Skip to comments.New Trojan Backdoor Malware Targets Mac OS X And Linux, Steals Passwords And Keystrokes
Posted on 09/01/2012 8:34:42 AM PDT by grey_whiskers
Russian anti-virus software maker Doctor Web, has identified, The first Trojan in history to steal Linux and Mac OS X passwords. BackDoor.Wirenet.1, is the first Trojan Horse program that works on the Mac OS X and Linux platforms that is, designed to steal passwords stored by a number of popular Internet applications.
The company, which sells anti-virus software that, conveniently, protects you against the malware they are identifying, explains that, When launched, it creates its copy in the users home directory. The program uses the Advanced Encryption Standard (AES) to communicate with its control server whose address is 188.8.131.52.
The malware, also operates as a keylogger (it sends gathered keyboard input data to intruders); in addition, it steals passwords entered by the user in Opera, Firefox, Chrome, and Chromium, and passwords stored by such applications as Thunderbird, SeaMonkey, and Pidgin.
(Excerpt) Read more at forbes.com ...
Not sufficiently versed to know whether this is FUD or exaggerated or legit.
Please discuss / advise.
Nice business model they got there.
How bout a nice cup of "secure" Java with that?
This looks like a hoax. All the stories on it are low budget cut and paste of “russian security firms say XXX)” and there is no detailed analysis of it available nor any information on propagation. I have Mac OS and Linux with Fusion on this box and I am not worried in the least.
Second, I have never seen an instance where Mac OS X will not ask your permission before allowing modifications to your home or system folders.
I suspect this is mostly FUD.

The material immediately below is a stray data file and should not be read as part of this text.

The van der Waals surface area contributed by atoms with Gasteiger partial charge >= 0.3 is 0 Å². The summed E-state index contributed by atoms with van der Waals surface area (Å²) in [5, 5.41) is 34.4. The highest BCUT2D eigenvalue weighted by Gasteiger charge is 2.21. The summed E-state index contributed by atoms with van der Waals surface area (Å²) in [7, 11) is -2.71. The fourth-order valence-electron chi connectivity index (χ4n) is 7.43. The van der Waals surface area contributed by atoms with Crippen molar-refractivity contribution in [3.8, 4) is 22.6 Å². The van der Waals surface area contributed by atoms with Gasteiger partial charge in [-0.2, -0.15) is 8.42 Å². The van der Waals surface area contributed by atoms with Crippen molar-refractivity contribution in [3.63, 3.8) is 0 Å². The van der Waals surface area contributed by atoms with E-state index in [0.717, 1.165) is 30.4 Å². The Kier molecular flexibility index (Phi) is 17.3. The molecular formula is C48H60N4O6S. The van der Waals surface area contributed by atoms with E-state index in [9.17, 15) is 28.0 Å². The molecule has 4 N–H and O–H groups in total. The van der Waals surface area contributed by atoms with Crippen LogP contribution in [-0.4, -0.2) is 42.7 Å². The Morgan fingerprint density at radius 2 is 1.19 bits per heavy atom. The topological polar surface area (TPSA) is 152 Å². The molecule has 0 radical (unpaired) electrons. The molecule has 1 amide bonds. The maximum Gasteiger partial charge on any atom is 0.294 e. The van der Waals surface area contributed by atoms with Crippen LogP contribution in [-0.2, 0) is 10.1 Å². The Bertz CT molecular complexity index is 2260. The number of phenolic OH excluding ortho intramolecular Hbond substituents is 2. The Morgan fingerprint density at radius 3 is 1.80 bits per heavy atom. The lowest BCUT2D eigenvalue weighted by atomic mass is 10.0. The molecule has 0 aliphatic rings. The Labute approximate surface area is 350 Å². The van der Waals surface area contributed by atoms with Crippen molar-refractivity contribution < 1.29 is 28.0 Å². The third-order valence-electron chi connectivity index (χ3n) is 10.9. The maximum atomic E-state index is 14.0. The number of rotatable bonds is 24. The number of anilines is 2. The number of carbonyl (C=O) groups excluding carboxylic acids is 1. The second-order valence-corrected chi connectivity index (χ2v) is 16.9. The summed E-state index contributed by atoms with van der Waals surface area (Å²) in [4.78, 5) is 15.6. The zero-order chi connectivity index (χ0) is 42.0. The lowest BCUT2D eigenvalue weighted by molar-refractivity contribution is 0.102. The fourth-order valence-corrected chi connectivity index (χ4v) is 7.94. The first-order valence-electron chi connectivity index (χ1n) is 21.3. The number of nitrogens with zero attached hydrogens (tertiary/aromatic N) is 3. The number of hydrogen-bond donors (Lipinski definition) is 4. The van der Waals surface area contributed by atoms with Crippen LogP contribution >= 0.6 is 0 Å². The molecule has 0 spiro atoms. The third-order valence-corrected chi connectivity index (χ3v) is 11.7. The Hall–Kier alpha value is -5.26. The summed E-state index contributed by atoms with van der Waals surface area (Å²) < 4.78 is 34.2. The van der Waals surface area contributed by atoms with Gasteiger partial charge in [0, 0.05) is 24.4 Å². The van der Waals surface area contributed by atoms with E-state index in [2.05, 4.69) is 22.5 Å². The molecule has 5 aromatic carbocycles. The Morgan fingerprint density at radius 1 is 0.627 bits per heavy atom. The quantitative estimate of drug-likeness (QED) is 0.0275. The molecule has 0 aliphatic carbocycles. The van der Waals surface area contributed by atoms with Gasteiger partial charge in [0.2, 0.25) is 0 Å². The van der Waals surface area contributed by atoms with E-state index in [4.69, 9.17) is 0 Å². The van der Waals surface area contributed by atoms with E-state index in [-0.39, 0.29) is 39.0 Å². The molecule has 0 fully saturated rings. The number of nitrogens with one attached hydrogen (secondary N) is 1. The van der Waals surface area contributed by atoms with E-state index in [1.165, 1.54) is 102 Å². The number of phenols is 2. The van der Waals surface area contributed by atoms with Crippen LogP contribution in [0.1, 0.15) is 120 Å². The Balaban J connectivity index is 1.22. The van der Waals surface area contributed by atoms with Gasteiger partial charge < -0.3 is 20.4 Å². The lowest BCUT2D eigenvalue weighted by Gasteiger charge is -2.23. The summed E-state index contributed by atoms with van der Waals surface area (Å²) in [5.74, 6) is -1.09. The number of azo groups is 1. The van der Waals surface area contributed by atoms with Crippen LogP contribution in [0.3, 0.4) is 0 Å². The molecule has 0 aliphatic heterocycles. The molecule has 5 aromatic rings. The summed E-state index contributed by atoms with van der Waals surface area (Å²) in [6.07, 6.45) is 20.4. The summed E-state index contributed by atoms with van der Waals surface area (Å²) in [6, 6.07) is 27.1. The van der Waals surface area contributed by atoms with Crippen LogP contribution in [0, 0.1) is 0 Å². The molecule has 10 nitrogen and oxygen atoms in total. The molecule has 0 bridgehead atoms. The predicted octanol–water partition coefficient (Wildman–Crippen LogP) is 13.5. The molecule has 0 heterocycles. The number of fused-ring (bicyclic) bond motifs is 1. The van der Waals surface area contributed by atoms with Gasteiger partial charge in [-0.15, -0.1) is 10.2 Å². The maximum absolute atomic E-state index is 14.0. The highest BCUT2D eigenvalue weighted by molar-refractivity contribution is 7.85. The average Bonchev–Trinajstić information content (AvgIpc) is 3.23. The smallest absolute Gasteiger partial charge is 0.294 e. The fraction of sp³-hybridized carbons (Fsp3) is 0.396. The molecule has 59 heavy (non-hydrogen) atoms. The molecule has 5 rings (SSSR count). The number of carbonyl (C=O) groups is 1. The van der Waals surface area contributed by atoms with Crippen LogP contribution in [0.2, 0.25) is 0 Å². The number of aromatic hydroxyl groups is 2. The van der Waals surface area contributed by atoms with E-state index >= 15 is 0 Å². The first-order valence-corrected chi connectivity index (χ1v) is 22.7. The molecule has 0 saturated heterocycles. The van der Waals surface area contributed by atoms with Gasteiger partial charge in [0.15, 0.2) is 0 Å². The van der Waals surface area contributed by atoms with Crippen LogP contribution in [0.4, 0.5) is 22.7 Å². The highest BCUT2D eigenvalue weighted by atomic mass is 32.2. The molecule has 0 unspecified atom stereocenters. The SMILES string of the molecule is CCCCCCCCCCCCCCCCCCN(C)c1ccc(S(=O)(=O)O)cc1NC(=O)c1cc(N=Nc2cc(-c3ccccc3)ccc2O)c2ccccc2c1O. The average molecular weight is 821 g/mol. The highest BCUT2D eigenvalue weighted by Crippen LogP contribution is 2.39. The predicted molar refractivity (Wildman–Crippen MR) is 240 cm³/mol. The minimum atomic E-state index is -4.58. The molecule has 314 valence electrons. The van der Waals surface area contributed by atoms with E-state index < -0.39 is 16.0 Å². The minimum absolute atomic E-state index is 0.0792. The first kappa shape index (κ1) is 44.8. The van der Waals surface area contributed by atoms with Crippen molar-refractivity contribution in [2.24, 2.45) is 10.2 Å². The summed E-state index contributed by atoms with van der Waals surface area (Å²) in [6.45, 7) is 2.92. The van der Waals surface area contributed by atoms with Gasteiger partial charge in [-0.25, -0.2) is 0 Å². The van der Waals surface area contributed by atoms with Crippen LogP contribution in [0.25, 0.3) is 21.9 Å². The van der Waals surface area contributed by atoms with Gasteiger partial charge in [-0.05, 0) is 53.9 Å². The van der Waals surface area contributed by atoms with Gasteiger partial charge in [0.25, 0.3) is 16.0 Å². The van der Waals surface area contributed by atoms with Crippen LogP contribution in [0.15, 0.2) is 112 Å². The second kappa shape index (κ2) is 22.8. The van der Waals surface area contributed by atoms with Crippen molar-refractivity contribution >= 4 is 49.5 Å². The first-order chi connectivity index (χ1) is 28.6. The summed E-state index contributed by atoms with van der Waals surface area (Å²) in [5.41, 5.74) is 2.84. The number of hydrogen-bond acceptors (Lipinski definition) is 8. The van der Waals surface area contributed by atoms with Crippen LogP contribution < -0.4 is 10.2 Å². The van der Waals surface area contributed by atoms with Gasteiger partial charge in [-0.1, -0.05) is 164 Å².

I get a little nervous when I hear the words trojan and backdoor in the same sentance.
I strongly suspect FUD, but am no expert on such matters. Swordmaker will be along and his opinion is more well informed than mine.
So many of these claims have come along, and most prove to be flawed, hyped, or promos for the company claiming to have the “fix” for them.
Nobody go panic and buy this company’s software until Swordmaker tells us that our hair is on fire, and we are doomed.
"Somebody say 'back door'?"
Yeah, it must be circulated by 0h0m0.
I am guessing that because this is in Forbes. It’s real. There is no reason why virus code, malware, trojans, etc cannot attack a mac.
Mac has been flying under the radar because it was such a low percent of the installed base. This is rapidly changing with the blossoming iphone market.
>>This is rapidly changing with the blossoming iphone market.
Uhuh. Wait until the brute-force reality of “bring your own device” = “bring your own botnet” sinks its teeth into technocratic middle manglement’s progressively buzz-word/NewSpeaking arse.
Quick! Tell Barney Frank it’s a false alarm.
The overblown false alarms are getting more outrageous (Remember that alleged botnet of half a million Macs a few months ago? What ever happened to that story?? No one ever identified the truly affected machines. It was a lie, to sell software!) <> So my best guess is that this is just another piece of FUD. They have nothing to lose and everything to gain from lying again.
That said, malware of various types that targets Mac users will continue to grow -- mostly user-target Trojans, since true OS-target viruses for Macs are essentially still non-existent.
I downloaded and ran the free ClamXav A/V product for Macs the other day (system was clean, as expected), and I think it's wise to have something like that on hand in case I suspect anything. I recommend that to all Mac users, because it's free and painless, and anybody can accidentally visit an infected website or open an infected email.
It's true that Mac users are still largely unaffected by malware, but that's no reason to have one's head in the sand.
"Bricks thrown through your window? Call Al's Glass."
If you want on or off the Mac Ping List, Freepmail me.
Have to program the IP to be blocked.
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